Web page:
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Monopoly prices for medical devices pose threat to the interest of patients

China Daily | Updated: 2016-12-12 07:36

Monopoly prices for medical devices pose threat to the interest of patients

The Medtronic Inc building in Singapore. According to experts, localized research and developmeng can help reduce costs. [Photo / Agencies]

THE CHINA UNIT of US company Medtronic, a leading supplier of high-end medical devices, was fined 119 million yuan ($17.3 million) for monopolistic practices, the National Development and Reform Commission announced on Wednesday. Beijing News commented on Saturday:

The Chinese antitrust authorities issued their first punishment in the medical device industry to Medtronic, which was fined for fixing prices by seeking monopoly agreements with its dealers.

The company even attempted to thwart the official investigation. During a "surprise" visit by Chinese anti-monopoly enforcers, the company's China branch refused to cooperate and stopped the investigators from taking any action for over six hours.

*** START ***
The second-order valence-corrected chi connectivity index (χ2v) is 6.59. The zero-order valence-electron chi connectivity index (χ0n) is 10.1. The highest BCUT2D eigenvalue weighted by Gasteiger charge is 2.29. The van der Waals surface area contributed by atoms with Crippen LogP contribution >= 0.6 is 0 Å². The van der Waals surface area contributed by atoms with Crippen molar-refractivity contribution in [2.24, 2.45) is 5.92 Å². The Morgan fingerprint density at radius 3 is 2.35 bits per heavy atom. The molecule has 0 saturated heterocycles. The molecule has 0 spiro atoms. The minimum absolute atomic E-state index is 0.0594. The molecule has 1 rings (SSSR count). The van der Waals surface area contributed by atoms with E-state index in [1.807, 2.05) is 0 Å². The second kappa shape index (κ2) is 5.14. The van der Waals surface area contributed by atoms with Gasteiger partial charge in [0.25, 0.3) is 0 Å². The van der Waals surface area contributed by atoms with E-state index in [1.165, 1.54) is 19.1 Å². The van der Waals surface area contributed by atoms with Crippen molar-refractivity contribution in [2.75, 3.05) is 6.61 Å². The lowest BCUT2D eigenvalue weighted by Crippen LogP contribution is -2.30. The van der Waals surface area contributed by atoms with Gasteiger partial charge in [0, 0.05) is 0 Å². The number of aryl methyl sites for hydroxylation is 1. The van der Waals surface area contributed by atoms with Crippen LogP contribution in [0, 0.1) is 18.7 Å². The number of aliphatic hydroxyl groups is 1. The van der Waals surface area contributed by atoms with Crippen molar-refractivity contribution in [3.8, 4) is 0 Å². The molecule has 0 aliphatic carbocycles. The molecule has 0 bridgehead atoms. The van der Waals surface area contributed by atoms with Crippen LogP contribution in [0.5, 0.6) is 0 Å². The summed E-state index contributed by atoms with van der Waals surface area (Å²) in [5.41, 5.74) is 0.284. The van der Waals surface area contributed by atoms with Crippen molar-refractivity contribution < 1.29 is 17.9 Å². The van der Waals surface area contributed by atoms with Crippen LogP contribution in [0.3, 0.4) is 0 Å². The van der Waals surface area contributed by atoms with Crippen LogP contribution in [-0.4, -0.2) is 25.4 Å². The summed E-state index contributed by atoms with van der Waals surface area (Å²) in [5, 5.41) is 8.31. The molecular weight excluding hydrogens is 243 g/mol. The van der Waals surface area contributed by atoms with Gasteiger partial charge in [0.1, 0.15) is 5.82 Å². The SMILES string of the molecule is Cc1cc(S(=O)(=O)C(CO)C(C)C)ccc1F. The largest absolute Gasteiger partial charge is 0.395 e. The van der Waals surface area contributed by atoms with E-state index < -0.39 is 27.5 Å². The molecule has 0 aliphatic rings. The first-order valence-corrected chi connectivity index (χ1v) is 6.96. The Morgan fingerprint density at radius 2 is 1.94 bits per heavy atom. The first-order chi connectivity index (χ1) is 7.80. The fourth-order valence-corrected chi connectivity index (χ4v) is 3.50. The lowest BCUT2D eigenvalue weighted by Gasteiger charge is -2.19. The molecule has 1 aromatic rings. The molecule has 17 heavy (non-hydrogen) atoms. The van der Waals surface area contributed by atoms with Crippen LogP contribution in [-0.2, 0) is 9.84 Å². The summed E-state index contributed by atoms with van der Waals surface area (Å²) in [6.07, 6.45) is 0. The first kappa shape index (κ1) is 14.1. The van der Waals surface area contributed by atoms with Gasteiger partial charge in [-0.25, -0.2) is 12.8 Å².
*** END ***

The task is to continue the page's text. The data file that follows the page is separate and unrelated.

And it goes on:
Impeding an investigation undoubtedly constitutes a serious violation of China's Anti-Monopoly Law, so do the companies' monopolistic practices in the country's medical instrument manufacturing market, which is now the world's second largest.

Price-fixing can cause bigger damages to fair competition than a technological monopoly. In Medtronic's case, its China unit had resorted to behind-the-scene operations to make illicit gains and grab market share, according to the antitrust investigation that lasted for almost a year.

Such tricks have played a major role in driving up the prices of high-end medical devices to unusually high levels in China, posing a grave threat to the interests of not just other market players but also patients.

Not just the manufacturers and their local dealers, some hospitals were reported to have a stake in the sales of imported medical equipment. Their conspiracy comes at the cost of patients. The Medtronic scandal should be a wake-up call to China's top antitrust enforcer, who has pledged to pay closer attention to antitrust investigation of the pharmaceutical and medical equipment industries.

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